There is nothing better than a real-life example to teach a valuable lesson.
One of the lessons I am continually trying to teach my girls is for them to spend their time and energy influencing the things they have control over, while not spending too much time worrying about the things out of their control. The results have been mixed at best.
It turns out, if you are an Oklahoma State fan, about the only thing the BCS rankings are good for is to drive that lesson home. No disrespect to any Tide fans out there, but those of us from Poke U kinda think we earned a shot at the crystal ball.
But alas it is not to be, and my two orange-clad children have gotten caught up in the hub bub. Obviously, the media outlets they tune into are more than a little slanted toward the Big 12, so it is easy to see why they keep quizzing me as to why our beloved Cowboys donâ€™t get to play in the National Championship game January 9.
Truth be told, part of me is kinda glad, since my fanny will be parked in a chair in a banquet room at the Renaissance Hotel in Denver, Colorado, taking part in the Annual Banquet and Genetics On Ice Benefit Auction, but I digress.
The fact of the matter is, all any team can do is line up in front of their opponent and play their guts out and let the chips fall where they may. In sports, as in life, every team and every individual is bound to stumble on occasion, which can leave your fate in someone elseâ€™s hand.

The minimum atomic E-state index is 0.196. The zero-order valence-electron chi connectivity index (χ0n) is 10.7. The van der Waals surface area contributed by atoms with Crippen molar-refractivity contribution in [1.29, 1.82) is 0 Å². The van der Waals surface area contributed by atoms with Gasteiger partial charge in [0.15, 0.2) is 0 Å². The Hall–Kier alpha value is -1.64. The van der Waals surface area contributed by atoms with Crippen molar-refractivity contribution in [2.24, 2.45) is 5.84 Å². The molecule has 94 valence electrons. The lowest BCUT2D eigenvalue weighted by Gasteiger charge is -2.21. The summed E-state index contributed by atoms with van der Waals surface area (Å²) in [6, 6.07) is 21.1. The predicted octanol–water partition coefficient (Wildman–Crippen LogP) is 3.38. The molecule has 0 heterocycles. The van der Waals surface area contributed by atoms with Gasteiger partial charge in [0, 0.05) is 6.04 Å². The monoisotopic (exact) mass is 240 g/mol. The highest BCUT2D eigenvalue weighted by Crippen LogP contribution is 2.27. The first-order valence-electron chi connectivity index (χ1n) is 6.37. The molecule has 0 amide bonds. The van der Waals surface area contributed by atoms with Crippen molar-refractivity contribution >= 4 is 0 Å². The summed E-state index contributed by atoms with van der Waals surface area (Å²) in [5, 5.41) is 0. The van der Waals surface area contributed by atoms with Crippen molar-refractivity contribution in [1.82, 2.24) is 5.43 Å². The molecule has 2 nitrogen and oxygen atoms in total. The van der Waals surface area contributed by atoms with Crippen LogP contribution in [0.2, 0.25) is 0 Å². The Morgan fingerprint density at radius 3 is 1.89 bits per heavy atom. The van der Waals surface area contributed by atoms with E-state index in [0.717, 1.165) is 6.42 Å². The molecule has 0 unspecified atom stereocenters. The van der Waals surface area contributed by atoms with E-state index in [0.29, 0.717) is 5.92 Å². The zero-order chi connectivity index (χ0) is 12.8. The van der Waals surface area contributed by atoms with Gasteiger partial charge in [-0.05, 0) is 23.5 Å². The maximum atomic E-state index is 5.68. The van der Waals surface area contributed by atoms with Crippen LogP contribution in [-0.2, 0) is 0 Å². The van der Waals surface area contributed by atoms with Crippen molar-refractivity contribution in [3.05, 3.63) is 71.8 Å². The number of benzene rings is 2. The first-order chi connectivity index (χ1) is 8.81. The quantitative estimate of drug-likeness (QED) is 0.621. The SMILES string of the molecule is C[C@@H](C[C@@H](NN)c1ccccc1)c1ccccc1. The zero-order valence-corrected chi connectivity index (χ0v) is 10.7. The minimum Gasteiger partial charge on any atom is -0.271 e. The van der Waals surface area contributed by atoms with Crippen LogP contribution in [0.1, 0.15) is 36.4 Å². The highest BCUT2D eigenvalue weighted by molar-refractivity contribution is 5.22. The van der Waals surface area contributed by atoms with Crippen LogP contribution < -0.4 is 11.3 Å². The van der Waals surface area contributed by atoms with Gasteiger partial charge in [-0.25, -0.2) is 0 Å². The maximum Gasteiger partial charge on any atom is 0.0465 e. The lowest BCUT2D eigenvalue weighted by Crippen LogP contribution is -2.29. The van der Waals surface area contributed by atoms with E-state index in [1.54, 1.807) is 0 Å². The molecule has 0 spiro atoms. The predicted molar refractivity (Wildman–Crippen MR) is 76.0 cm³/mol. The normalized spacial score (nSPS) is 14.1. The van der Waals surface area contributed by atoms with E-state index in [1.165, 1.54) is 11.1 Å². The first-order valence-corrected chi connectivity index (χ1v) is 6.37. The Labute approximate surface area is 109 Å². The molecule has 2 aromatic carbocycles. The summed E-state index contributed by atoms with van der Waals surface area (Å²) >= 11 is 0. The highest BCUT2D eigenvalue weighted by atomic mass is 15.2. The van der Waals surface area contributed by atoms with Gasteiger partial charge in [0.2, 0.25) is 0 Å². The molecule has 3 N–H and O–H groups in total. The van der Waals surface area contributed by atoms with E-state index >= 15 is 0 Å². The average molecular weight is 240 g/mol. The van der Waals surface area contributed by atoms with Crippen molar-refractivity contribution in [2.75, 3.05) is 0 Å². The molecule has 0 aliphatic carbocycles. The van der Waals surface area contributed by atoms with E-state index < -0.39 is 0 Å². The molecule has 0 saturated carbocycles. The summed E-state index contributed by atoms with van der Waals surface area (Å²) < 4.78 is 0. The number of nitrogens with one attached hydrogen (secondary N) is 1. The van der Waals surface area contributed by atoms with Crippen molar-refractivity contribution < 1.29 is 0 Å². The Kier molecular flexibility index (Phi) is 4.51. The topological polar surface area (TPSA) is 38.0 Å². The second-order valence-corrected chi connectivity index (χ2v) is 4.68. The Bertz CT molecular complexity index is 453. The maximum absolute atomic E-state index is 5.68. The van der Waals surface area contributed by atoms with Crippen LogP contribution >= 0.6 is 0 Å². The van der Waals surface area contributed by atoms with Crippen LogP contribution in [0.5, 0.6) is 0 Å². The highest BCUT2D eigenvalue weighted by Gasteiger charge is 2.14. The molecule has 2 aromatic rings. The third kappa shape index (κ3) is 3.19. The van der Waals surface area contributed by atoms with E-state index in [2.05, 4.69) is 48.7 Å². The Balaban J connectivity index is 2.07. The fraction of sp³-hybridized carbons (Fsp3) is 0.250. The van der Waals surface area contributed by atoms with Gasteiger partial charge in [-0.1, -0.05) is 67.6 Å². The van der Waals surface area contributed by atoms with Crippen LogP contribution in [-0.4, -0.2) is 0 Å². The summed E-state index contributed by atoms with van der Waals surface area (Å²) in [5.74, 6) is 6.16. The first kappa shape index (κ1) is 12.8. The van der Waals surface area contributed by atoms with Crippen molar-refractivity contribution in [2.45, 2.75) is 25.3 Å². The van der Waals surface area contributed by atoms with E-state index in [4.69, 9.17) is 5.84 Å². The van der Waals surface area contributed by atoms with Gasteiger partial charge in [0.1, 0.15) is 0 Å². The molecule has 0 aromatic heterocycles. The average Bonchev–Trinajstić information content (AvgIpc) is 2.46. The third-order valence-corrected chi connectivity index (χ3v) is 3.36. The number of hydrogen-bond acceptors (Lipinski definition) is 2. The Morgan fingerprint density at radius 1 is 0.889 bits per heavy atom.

The same can be said for breeding cattle. You can breed them, feed them and market them, but at the end of the day, the success or failure of your efforts ultimately lies in someone elseâ€™s handsâ€”your customers.
Thatâ€™s why so many of us harp as much or more on the customer side of the business as we do on the genetic side. Over the years I have seen several examples of lesser genetics selling for a premium over â€œbetterâ€ genetics. The reasonâ€”better customer relations.
Whether itâ€™s the lady at the counter at the quick trip or the guy at the fast lube, we all have people we enjoy doing business with and people we are forced to do business with. Which one is more pleasant?
By the time you read this, the holiday season will be history, but that doesnâ€™t mean you have to wait until next year to send a card, a small gift or some other token of appreciation to your customers, both established and prospective. Some consider such things corny, but there is a reason companies give away free stuff at trade show booths. People love it. We donâ€™t do trade shows here at the magazine, but if we did, I would give away bags so attendees would have something to put all of their other free stuff in.
The point is, your customers are your lifeblood, without them, you are left with a really nice set of lawn ornaments.
Now if you will excuse me, I need to finish my thank-you card to T. Boone, because without him, my alma mater would likely be spending New Yearâ€™s Day in Stillwater, Oklahoma, instead of Glendale, Arizona.